first_imgA cross marks the site where Amber Tuccaro’s skull was found in a farmer’s field outside Leduc, Alta.Holly MooreAPTN NewsThe family of Amber Tuccaro today released 10 pages of a 120-page report they received in response to their complaint to the RCMP Civilian Review and Complaints Commission.Amber Tuccaro, a 20-year-old mother of one from the Mikisew Cree First Nation, was last seen in August 2010 after leaving a Nisku, Alta. motel room. Her skull was found two years later in rural Leduc country, 35 km south of Edmonton.Individual officers from the Leduc RCMP detachment, whose names have been redacted, are singled out for not taking “reasonable steps to be satisfied” that Tuccaro was safe before removing her missing person’s entry in the Canadian Police Information Centre (CPIC) system.Read More:Amber Tuccaro Press ReleaseReport of the RCMP Complaints Commission FindingsOther findings include: inaccurate information was released to the media, the RCMP investigators failed to seize Amber’s suitcase from the motel where she was staying, and improperly handling evidence.“Corporal (name redacted) mishandling of Ms. Tuccaro’s suitcase and its contents resulted in members of the Leduc Detachment accidentally destroying these items,” the report states.Officers were also found to have not interviewed witnesses.Her mother Vivian Tuccaro made the complaint to the commission on March 24, 2014. She alleged RCMP members of the Leduc detachment failed to conduct an adequate investigation into her daughter’s case. Her brother Paul Tuccaro testified to that effect at the National Inquiry into Missing and Murdered Indigenous Women and Girls in November 2017.(Vivian Tuccaro looks at the spot where her daughter Amber’s remains were found)According to the released document, the commission made 24 findings and 17 recommendations, finding that the investigation was “deficient in that various members were either not properly trained or did not adhere to their training.”It also found that the officers involved did not comply with RCMP policies, procedures and guidelines.An allegation of “conscious racial bias” among members was found to be unsupported.Recommendations include that officers should receive “operational guidance” and that the RCMP “report back to the Commission on the status of all recommendations made in in this report one year after the report is finalized.”A public apology to the Tuccaro family for the “mistakes made in the missing person investigation and the inadequate investigation undertaken overall by the Leduc Detachment,” was also recommended.In August of 2012, two years after she went missing, the RCMP’s Project KARE investigators held a news conference and released the cell phone recording of Tuccaro and an unknown male.Between 7:30 p.m. and 8:30 p.m. Tuccaro got into a vehicle driven by the unknown man. While she was in the vehicle someone phoned Tuccaro who was overheard asking the unknown man where they were going.“Where are we by?” says Tuccaro.“We’re just heading south of Beaumont or north of Beaumont.”“You better not take, you better not be taking me anywhere I don’t wanna go. I wanna go into the city. Okay?” she says.She keeps asking him where they are driving to.The man claims they’re going “East to 50th St.”Then Tuccaro appears to ask what they’re driving on and the man says “gravel.”The conversation ends.The family said in a press release today they that are considering releasing the full report. A news conference with the RCMP has also been tentatively scheduled for July 25, 2019 in Edmonton, Alta.In a written statement to APTN News, Alberta RCMP said while they “don’t comment on matters of individual discipline and we can’t discuss any aspect of an ongoing homicide investigation,” they “accept the report’s findings and are acting on recommendations to improve and monitor performance as well as strengthen accountability.“We have already implemented many of the recommendations, and have taken steps to ensure this situation is not repeated.”APTN has also contacted the Tuccaro family for comment.More to [email protected]@hollymooreaptnlast_img read more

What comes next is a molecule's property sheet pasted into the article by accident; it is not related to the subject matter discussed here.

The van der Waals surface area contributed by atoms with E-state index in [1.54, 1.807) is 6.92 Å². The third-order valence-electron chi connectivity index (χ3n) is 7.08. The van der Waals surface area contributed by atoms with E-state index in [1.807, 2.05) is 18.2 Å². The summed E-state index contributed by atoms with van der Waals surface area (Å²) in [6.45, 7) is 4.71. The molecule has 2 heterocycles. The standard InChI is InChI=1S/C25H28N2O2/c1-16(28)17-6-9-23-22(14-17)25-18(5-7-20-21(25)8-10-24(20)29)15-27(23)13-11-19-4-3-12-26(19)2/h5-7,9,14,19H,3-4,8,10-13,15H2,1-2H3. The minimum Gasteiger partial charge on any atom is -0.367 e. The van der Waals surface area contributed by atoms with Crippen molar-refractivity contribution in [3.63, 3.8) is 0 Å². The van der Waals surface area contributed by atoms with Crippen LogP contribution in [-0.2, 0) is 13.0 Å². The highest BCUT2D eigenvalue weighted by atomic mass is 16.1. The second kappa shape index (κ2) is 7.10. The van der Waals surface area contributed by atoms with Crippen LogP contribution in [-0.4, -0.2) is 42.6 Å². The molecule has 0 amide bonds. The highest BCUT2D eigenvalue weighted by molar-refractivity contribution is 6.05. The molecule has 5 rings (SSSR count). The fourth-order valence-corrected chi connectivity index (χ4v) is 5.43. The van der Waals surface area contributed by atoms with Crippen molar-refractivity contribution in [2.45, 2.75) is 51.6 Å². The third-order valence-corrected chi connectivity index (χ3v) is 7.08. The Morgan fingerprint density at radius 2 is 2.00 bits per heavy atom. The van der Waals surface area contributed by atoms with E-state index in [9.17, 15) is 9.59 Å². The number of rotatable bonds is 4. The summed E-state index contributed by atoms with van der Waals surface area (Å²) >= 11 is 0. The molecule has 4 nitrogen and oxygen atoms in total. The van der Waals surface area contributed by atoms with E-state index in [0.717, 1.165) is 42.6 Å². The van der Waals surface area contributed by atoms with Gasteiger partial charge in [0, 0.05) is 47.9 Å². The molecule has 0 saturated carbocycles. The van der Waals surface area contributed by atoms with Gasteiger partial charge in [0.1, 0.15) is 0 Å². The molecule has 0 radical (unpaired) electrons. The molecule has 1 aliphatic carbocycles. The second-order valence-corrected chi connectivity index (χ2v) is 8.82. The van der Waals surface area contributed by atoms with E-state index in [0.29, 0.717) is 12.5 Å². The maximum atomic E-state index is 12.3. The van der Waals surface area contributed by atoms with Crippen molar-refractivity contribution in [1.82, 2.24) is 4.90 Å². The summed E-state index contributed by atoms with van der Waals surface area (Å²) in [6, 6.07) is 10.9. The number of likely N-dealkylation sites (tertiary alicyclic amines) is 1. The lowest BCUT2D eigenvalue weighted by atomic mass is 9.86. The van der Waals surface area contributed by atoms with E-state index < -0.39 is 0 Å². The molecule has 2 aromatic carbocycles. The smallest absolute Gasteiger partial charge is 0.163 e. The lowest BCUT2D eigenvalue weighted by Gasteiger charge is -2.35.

Makeup Beauty lies in eyes of the beholder

first_imgMake-up and women have been complementary terms for ages, but how do the two genders react to women with makeup? Men think women who wear make-up on are more “prestigious”, while women think women with make-up on are more “dominant”, reveals new research.The findings suggest that make-up changes perceptions of status depending on who is making the judgement – males or females.The research is the first to report on how males and females perceive women who wear make-up differently. “While both sexes agree that women with make-up look more attractive when it comes to ‘high status’, it really depends on who is looking,” said researcher Viktoria Mileva, post-doctoral research fellow at the University of Stirling in Scotland. Also Read – ‘Playing Jojo was emotionally exhausting’“Men think women with make-up on are more prestigious, while women think women with make-up are more dominant,” Mileva noted. Research suggests that “high status” can be obtained through two main routes. “Alternatively, you can gain high status by prestige; by having positive merits and qualities that make others want to follow you,” she added. The findings were published in the journal Perception.The study also found that women held rather negative views of other women who wear make-up. “We did some follow-up studies as to why women might feel that other women with make-up are perceived as more dominant, and it looks like it might be related to jealousy and potential threat,” Mileva said. Also Read – Leslie doing new comedy special with Netflix“Women rating other women with make-up said they would be more jealous of them, think of them to be more promiscuous, and more attractive to men than their non-make-up wearing counterparts,” she noted.For example, at a job interview, knowing whether the hiring committee will consist of men or women might influence a female candidate’s decision about wearing make-up. “Whether the interviewers will view her as attractive, dominant, and/or prestigious can affect her and the interviewers’ actions and perhaps the outcome of the interview itself. Thus, understanding the potential implications of cosmetic use are important not only for the wearer, but also for the perceiver,” Mileva explained.last_img read more